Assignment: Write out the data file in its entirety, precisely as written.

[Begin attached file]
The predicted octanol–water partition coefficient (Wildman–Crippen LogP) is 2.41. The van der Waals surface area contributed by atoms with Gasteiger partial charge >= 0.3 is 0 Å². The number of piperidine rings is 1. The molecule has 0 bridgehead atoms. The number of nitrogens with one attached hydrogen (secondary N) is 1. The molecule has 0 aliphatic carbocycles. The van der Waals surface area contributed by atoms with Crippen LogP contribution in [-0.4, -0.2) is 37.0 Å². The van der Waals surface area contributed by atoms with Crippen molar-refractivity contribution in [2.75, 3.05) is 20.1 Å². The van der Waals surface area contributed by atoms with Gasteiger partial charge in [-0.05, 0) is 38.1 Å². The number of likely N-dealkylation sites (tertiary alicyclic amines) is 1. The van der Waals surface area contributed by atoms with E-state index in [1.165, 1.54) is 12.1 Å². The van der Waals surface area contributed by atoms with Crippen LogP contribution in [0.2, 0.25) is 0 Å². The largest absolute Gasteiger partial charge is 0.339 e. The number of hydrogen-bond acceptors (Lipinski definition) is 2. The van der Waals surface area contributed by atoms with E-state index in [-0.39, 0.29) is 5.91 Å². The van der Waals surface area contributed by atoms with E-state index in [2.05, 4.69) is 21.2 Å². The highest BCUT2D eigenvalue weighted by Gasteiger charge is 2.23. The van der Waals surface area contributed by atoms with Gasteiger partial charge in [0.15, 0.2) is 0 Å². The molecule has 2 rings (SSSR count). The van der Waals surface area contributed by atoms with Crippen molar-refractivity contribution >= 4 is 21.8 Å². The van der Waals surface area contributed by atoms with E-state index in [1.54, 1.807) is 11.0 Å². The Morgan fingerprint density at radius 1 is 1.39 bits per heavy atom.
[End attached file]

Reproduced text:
The predicted octanol–water partition coefficient (Wildman–Crippen LogP) is 2.41. The van der Waals surface area contributed by atoms with Gasteiger partial charge >= 0.3 is 0 Å². The number of piperidine rings is 1. The molecule has 0 bridgehead atoms. The number of nitrogens with one attached hydrogen (secondary N) is 1. The molecule has 0 aliphatic carbocycles. The van der Waals surface area contributed by atoms with Crippen LogP contribution in [-0.4, -0.2) is 37.0 Å². The van der Waals surface area contributed by atoms with Crippen molar-refractivity contribution in [2.75, 3.05) is 20.1 Å². The van der Waals surface area contributed by atoms with Gasteiger partial charge in [-0.05, 0) is 38.1 Å². The number of likely N-dealkylation sites (tertiary alicyclic amines) is 1. The van der Waals surface area contributed by atoms with E-state index in [1.165, 1.54) is 12.1 Å². The van der Waals surface area contributed by atoms with Crippen LogP contribution in [0.2, 0.25) is 0 Å². The largest absolute Gasteiger partial charge is 0.339 e. The number of hydrogen-bond acceptors (Lipinski definition) is 2. The van der Waals surface area contributed by atoms with E-state index in [-0.39, 0.29) is 5.91 Å². The van der Waals surface area contributed by atoms with E-state index in [2.05, 4.69) is 21.2 Å². The highest BCUT2D eigenvalue weighted by Gasteiger charge is 2.23. The van der Waals surface area contributed by atoms with Gasteiger partial charge in [0.15, 0.2) is 0 Å². The molecule has 2 rings (SSSR count). The van der Waals surface area contributed by atoms with Crippen molar-refractivity contribution >= 4 is 21.8 Å². The van der Waals surface area contributed by atoms with E-state index in [1.54, 1.807) is 11.0 Å². The Morgan fingerprint density at radius 1 is 1.39 bits per heavy atom.